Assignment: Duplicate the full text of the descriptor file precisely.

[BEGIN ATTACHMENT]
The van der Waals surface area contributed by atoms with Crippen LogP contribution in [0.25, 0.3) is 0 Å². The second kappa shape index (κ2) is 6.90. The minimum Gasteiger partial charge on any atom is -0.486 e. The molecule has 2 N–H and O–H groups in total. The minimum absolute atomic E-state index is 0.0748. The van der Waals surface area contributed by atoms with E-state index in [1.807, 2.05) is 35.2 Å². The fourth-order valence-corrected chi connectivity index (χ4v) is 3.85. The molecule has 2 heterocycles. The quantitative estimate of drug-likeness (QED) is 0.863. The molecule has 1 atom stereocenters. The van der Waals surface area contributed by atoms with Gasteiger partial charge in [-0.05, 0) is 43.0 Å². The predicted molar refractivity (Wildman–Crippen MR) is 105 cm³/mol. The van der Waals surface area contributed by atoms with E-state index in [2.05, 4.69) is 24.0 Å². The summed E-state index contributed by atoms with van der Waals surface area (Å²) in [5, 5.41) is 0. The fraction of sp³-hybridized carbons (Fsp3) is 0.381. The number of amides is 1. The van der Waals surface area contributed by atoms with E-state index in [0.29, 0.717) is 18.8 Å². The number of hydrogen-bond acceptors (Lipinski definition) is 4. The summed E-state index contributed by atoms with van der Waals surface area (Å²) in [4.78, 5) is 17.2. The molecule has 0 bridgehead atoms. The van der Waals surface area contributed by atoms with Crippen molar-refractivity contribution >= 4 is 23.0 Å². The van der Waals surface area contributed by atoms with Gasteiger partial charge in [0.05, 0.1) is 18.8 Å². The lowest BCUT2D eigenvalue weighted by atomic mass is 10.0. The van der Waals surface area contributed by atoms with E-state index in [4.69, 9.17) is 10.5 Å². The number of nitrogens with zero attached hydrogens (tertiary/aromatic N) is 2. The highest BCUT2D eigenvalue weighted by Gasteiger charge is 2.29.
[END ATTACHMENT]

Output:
The van der Waals surface area contributed by atoms with Crippen LogP contribution in [0.25, 0.3) is 0 Å². The second kappa shape index (κ2) is 6.90. The minimum Gasteiger partial charge on any atom is -0.486 e. The molecule has 2 N–H and O–H groups in total. The minimum absolute atomic E-state index is 0.0748. The van der Waals surface area contributed by atoms with E-state index in [1.807, 2.05) is 35.2 Å². The fourth-order valence-corrected chi connectivity index (χ4v) is 3.85. The molecule has 2 heterocycles. The quantitative estimate of drug-likeness (QED) is 0.863. The molecule has 1 atom stereocenters. The van der Waals surface area contributed by atoms with Gasteiger partial charge in [-0.05, 0) is 43.0 Å². The predicted molar refractivity (Wildman–Crippen MR) is 105 cm³/mol. The van der Waals surface area contributed by atoms with E-state index in [2.05, 4.69) is 24.0 Å². The summed E-state index contributed by atoms with van der Waals surface area (Å²) in [5, 5.41) is 0. The fraction of sp³-hybridized carbons (Fsp3) is 0.381. The number of amides is 1. The van der Waals surface area contributed by atoms with E-state index in [0.29, 0.717) is 18.8 Å². The number of hydrogen-bond acceptors (Lipinski definition) is 4. The summed E-state index contributed by atoms with van der Waals surface area (Å²) in [4.78, 5) is 17.2. The molecule has 0 bridgehead atoms. The van der Waals surface area contributed by atoms with Crippen molar-refractivity contribution >= 4 is 23.0 Å². The van der Waals surface area contributed by atoms with Gasteiger partial charge in [0.05, 0.1) is 18.8 Å². The lowest BCUT2D eigenvalue weighted by atomic mass is 10.0. The van der Waals surface area contributed by atoms with E-state index in [4.69, 9.17) is 10.5 Å². The number of nitrogens with zero attached hydrogens (tertiary/aromatic N) is 2. The highest BCUT2D eigenvalue weighted by Gasteiger charge is 2.29.